The Arrano Beltza flag was derived by Basque nationalists from Sancho's seal, since his kingdoms covered most of the Basque Country.He introduced French feudal theories and ecclesiastic and intellectual currents into Spain. The division of his realm upon his death, the concepts of vassalage and suzerainty, and the use of the phrase "by the grace of God" after his title were imported from France, with which he tried to maintain relations. For this he has been called the "first Europeaniser of Spain." His most obvious legacy, however, was the temporary union of all Christian Spain. At least nominally, he ruled over León, the ancient capital of the kingdom won from the Moors in the eighth century, and Barcelona, the greatest of the Catalan cities. Though he divided the realm at his death, thus created the enduring legacy of Castilian and Aragonese kingdoms, he left all his lands in the hands of one dynasty, the Jiménez, which kept the kingdoms allied by blood until the twelfth century. He made the Navarrese pocket kingdom strong, politically stable, and independent, preserving it for the remainder of the Middle Ages. Though, by dividing the realm, he isolated the kingdom and inhibited its ability to gain land at the expense of the Moslems. It is for this that his seal has been appropriated by Basque nationalism. Summed up, his reign defined the political geography of Spain until the union of the peninsula under the Catholic Monarchs.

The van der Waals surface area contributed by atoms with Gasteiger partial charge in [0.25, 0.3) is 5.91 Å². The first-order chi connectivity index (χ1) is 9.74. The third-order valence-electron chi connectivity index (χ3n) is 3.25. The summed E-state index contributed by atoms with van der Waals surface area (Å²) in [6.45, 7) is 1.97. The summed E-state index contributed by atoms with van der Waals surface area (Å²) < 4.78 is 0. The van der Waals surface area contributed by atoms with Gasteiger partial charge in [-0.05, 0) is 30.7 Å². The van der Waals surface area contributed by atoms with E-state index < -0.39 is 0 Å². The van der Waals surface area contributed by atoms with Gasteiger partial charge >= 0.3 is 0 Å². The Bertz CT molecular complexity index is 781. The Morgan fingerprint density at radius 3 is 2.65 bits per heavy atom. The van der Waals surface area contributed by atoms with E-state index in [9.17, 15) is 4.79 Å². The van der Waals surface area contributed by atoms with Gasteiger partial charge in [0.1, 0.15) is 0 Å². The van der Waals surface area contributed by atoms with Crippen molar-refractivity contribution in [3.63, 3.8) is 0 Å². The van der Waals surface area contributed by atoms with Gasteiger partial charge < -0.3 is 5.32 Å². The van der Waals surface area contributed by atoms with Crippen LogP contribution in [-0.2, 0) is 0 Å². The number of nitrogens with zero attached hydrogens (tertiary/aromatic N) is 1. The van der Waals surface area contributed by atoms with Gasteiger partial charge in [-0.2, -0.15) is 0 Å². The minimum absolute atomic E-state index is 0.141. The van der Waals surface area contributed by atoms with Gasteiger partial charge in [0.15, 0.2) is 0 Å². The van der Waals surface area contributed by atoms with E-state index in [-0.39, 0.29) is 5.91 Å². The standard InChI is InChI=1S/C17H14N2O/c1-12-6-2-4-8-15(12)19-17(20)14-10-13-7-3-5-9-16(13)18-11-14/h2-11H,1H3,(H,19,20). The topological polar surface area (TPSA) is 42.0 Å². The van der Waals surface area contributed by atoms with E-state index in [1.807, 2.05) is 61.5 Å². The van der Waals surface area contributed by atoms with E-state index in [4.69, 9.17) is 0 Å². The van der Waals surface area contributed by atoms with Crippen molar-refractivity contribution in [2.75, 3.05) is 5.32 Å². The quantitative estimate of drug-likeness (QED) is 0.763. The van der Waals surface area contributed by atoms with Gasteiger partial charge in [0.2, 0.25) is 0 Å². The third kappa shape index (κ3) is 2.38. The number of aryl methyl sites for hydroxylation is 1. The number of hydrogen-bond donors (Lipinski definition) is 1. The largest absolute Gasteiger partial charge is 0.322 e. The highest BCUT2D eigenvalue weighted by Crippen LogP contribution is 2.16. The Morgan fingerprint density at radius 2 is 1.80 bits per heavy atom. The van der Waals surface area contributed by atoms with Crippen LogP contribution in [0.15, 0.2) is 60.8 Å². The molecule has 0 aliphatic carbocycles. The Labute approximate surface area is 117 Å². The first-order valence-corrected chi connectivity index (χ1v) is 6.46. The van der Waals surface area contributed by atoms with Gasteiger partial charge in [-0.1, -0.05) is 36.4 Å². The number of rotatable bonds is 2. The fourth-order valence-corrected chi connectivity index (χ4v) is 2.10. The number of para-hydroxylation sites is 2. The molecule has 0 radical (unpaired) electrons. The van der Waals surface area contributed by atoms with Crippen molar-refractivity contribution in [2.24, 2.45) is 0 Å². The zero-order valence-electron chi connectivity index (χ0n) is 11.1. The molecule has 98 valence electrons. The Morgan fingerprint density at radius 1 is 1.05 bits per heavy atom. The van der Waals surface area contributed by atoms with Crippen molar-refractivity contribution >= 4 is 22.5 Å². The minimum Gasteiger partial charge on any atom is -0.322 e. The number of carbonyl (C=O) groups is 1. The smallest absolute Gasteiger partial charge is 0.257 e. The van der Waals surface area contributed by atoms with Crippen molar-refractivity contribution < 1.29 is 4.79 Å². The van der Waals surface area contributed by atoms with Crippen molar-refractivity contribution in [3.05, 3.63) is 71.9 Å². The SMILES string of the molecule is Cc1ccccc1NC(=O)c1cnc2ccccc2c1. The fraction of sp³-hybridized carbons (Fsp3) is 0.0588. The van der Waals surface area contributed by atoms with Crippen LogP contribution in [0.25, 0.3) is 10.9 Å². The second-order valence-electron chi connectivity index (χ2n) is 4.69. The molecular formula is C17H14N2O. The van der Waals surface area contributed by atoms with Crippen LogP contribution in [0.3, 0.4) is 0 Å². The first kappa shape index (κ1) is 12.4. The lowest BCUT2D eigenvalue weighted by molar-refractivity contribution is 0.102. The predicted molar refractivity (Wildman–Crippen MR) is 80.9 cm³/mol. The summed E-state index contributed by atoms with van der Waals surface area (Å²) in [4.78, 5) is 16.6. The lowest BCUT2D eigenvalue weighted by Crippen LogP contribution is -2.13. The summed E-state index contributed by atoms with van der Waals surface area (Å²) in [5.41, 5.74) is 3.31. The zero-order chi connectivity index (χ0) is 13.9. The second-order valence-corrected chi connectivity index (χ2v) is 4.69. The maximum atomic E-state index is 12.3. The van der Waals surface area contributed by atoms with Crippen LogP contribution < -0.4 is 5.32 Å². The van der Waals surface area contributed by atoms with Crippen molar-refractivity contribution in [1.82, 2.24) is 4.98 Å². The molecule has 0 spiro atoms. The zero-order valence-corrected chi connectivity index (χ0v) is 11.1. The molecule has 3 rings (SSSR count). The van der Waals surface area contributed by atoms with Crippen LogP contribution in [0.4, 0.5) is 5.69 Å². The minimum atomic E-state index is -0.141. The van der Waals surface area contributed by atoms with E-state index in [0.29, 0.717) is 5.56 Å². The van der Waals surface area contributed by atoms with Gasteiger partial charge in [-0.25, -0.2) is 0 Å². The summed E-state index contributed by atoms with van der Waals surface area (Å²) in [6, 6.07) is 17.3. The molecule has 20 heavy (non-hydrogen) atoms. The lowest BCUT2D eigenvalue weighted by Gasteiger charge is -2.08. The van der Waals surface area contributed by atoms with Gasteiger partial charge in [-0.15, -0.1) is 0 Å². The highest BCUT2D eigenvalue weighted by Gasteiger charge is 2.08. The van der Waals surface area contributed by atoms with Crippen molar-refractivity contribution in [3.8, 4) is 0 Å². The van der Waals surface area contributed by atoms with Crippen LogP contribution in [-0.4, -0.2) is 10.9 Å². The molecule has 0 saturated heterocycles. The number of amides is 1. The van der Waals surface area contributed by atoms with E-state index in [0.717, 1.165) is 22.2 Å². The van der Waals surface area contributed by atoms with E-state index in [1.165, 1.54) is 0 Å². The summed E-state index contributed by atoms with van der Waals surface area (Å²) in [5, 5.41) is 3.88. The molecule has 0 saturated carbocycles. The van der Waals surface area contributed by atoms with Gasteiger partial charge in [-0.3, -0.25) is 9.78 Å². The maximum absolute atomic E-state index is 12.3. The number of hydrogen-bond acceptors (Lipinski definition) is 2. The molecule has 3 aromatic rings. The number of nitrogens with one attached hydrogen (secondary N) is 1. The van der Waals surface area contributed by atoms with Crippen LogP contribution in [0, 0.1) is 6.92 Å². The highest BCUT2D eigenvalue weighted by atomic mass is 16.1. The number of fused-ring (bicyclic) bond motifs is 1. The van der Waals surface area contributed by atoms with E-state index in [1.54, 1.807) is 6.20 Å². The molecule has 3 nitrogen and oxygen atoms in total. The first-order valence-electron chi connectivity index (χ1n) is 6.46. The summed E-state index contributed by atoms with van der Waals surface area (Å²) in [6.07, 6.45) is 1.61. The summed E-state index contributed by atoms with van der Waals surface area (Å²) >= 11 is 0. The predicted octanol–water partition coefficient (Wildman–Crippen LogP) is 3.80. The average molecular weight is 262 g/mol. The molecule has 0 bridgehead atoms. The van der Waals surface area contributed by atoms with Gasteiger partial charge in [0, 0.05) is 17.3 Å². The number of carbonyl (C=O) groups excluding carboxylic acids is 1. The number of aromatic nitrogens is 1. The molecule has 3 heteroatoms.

By his mistress, Sancha de Aybar, he had one son, his eldest:
Ramiro, king of Aragón (1035-1063)
By his wife, Mayor, he had four sons:
García, called El de Nájera, king of Navarre (1035-1054)
Fernando, called the Great (1017-1065), king of Castile (1035-1065) and León (1037-1065)
Gonzalo, king of Sobrarbe and Ribagorza (1035-1038)
Jimena, married Bermudo III of León
Map of the division of Sancho's realm.
García IV King of Navarre
1000–1035 Succeeded by:
Count of Aragon
1000–1035 Succeeded by:
Vacant Count of Sobrarbe and Ribagorza
1018–1035 Succeeded by:
García II Count of Castile
with Mayor until 1032 Succeeded by:
More About Sancho*# III The Great Garcés:
Degree 1: 30st great Grandfather from Leo Moss side.
Degree 2: 32ND great grandfather from John Fink's side.
Children of Sancho*# III The Great Garcés and Muniadona* Sanchez de Castille are:
- +Ferdinand*# I The Great De Leon, b. 1017, d. 24 Jun 1065, Leon.
Children of Sancho*# III The Great Garcés are:
- +Ramiro#* I De Aragon, d. 1063, siege of Graus.